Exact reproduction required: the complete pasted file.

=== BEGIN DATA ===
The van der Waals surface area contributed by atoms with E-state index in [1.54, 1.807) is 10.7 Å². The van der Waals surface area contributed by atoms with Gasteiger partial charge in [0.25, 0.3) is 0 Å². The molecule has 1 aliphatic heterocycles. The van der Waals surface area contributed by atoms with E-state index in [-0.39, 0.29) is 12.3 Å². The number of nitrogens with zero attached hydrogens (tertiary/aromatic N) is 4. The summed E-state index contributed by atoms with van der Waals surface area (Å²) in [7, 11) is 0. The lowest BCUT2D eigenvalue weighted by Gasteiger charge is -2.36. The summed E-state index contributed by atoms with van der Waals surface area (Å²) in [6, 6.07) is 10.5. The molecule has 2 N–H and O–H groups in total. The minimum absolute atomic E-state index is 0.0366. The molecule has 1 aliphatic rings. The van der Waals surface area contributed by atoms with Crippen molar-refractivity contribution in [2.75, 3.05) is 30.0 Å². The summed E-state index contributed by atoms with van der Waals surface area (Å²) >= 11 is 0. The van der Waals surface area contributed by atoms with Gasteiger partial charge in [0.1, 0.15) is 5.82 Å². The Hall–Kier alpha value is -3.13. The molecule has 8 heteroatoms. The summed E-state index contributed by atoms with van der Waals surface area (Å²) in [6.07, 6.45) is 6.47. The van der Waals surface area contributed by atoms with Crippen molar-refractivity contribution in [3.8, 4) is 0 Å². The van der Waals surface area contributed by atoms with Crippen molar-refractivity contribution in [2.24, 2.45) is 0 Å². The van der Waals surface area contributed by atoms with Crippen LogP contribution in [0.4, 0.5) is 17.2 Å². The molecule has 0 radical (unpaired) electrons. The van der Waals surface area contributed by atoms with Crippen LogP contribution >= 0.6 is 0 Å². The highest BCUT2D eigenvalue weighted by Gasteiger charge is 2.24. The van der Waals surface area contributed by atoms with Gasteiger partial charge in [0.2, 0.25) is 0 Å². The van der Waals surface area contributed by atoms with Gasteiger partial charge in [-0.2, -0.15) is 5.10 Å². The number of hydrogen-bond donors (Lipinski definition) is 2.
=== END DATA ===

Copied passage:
The van der Waals surface area contributed by atoms with E-state index in [1.54, 1.807) is 10.7 Å². The van der Waals surface area contributed by atoms with Gasteiger partial charge in [0.25, 0.3) is 0 Å². The molecule has 1 aliphatic heterocycles. The van der Waals surface area contributed by atoms with E-state index in [-0.39, 0.29) is 12.3 Å². The number of nitrogens with zero attached hydrogens (tertiary/aromatic N) is 4. The summed E-state index contributed by atoms with van der Waals surface area (Å²) in [7, 11) is 0. The lowest BCUT2D eigenvalue weighted by Gasteiger charge is -2.36. The summed E-state index contributed by atoms with van der Waals surface area (Å²) in [6, 6.07) is 10.5. The molecule has 2 N–H and O–H groups in total. The minimum absolute atomic E-state index is 0.0366. The molecule has 1 aliphatic rings. The van der Waals surface area contributed by atoms with Crippen molar-refractivity contribution in [2.75, 3.05) is 30.0 Å². The summed E-state index contributed by atoms with van der Waals surface area (Å²) >= 11 is 0. The van der Waals surface area contributed by atoms with Gasteiger partial charge in [0.1, 0.15) is 5.82 Å². The Hall–Kier alpha value is -3.13. The molecule has 8 heteroatoms. The summed E-state index contributed by atoms with van der Waals surface area (Å²) in [6.07, 6.45) is 6.47. The van der Waals surface area contributed by atoms with Crippen molar-refractivity contribution in [3.8, 4) is 0 Å². The van der Waals surface area contributed by atoms with Crippen molar-refractivity contribution in [2.24, 2.45) is 0 Å². The van der Waals surface area contributed by atoms with Crippen LogP contribution in [0.4, 0.5) is 17.2 Å². The molecule has 0 radical (unpaired) electrons. The van der Waals surface area contributed by atoms with Crippen LogP contribution >= 0.6 is 0 Å². The highest BCUT2D eigenvalue weighted by Gasteiger charge is 2.24. The van der Waals surface area contributed by atoms with Gasteiger partial charge in [0.2, 0.25) is 0 Å². The van der Waals surface area contributed by atoms with Gasteiger partial charge in [-0.2, -0.15) is 5.10 Å². The number of hydrogen-bond donors (Lipinski definition) is 2.